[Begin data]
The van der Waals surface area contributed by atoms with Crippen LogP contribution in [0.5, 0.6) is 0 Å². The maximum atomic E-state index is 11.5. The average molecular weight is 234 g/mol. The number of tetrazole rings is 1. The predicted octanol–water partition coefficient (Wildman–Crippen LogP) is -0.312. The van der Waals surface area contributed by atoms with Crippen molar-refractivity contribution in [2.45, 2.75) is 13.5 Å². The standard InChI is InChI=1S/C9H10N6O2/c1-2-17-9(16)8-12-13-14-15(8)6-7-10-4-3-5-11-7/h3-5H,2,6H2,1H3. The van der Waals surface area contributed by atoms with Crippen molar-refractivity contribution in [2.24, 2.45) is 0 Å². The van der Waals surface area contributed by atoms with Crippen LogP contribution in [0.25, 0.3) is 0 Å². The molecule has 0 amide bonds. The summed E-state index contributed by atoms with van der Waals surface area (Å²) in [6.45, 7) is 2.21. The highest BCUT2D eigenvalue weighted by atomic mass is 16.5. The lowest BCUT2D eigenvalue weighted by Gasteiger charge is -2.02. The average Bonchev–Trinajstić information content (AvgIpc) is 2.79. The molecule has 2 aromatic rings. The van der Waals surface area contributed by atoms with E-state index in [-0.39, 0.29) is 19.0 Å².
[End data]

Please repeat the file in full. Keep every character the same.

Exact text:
The van der Waals surface area contributed by atoms with Crippen LogP contribution in [0.5, 0.6) is 0 Å². The maximum atomic E-state index is 11.5. The average molecular weight is 234 g/mol. The number of tetrazole rings is 1. The predicted octanol–water partition coefficient (Wildman–Crippen LogP) is -0.312. The van der Waals surface area contributed by atoms with Crippen molar-refractivity contribution in [2.45, 2.75) is 13.5 Å². The standard InChI is InChI=1S/C9H10N6O2/c1-2-17-9(16)8-12-13-14-15(8)6-7-10-4-3-5-11-7/h3-5H,2,6H2,1H3. The van der Waals surface area contributed by atoms with Crippen molar-refractivity contribution in [2.24, 2.45) is 0 Å². The van der Waals surface area contributed by atoms with Crippen LogP contribution in [0.25, 0.3) is 0 Å². The molecule has 0 amide bonds. The summed E-state index contributed by atoms with van der Waals surface area (Å²) in [6.45, 7) is 2.21. The highest BCUT2D eigenvalue weighted by atomic mass is 16.5. The lowest BCUT2D eigenvalue weighted by Gasteiger charge is -2.02. The average Bonchev–Trinajstić information content (AvgIpc) is 2.79. The molecule has 2 aromatic rings. The van der Waals surface area contributed by atoms with E-state index in [-0.39, 0.29) is 19.0 Å².